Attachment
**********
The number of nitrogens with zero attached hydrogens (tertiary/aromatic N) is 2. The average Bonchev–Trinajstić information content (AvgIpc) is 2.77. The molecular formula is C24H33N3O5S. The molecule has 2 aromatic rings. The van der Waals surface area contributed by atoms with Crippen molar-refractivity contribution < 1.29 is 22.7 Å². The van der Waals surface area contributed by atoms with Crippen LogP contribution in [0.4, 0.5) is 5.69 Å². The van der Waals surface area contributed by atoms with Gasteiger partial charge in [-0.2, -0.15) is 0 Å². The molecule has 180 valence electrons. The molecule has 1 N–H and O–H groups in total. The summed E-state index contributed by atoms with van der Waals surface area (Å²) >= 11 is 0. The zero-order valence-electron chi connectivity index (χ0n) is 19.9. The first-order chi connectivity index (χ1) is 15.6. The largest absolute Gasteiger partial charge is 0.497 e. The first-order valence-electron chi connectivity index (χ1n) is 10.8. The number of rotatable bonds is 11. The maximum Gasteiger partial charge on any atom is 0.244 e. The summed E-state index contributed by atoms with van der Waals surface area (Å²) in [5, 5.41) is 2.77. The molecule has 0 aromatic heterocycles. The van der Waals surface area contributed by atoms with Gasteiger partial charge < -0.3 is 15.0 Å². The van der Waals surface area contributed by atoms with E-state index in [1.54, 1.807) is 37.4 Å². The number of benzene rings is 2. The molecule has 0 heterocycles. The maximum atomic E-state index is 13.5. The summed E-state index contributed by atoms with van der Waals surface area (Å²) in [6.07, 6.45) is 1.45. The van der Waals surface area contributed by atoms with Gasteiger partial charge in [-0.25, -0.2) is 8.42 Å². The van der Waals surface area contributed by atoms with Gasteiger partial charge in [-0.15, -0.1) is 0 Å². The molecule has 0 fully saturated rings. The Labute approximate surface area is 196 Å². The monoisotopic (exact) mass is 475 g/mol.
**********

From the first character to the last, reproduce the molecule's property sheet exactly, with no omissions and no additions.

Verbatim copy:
The number of nitrogens with zero attached hydrogens (tertiary/aromatic N) is 2. The average Bonchev–Trinajstić information content (AvgIpc) is 2.77. The molecular formula is C24H33N3O5S. The molecule has 2 aromatic rings. The van der Waals surface area contributed by atoms with Crippen molar-refractivity contribution < 1.29 is 22.7 Å². The van der Waals surface area contributed by atoms with Crippen LogP contribution in [0.4, 0.5) is 5.69 Å². The van der Waals surface area contributed by atoms with Gasteiger partial charge in [-0.2, -0.15) is 0 Å². The molecule has 180 valence electrons. The molecule has 1 N–H and O–H groups in total. The summed E-state index contributed by atoms with van der Waals surface area (Å²) >= 11 is 0. The zero-order valence-electron chi connectivity index (χ0n) is 19.9. The first-order chi connectivity index (χ1) is 15.6. The largest absolute Gasteiger partial charge is 0.497 e. The first-order valence-electron chi connectivity index (χ1n) is 10.8. The number of rotatable bonds is 11. The maximum Gasteiger partial charge on any atom is 0.244 e. The summed E-state index contributed by atoms with van der Waals surface area (Å²) in [5, 5.41) is 2.77. The molecule has 0 aromatic heterocycles. The van der Waals surface area contributed by atoms with Gasteiger partial charge < -0.3 is 15.0 Å². The van der Waals surface area contributed by atoms with E-state index in [1.54, 1.807) is 37.4 Å². The number of benzene rings is 2. The molecule has 0 heterocycles. The maximum atomic E-state index is 13.5. The summed E-state index contributed by atoms with van der Waals surface area (Å²) in [6.07, 6.45) is 1.45. The van der Waals surface area contributed by atoms with Gasteiger partial charge in [-0.25, -0.2) is 8.42 Å². The van der Waals surface area contributed by atoms with Gasteiger partial charge in [-0.15, -0.1) is 0 Å². The molecule has 0 fully saturated rings. The Labute approximate surface area is 196 Å². The monoisotopic (exact) mass is 475 g/mol.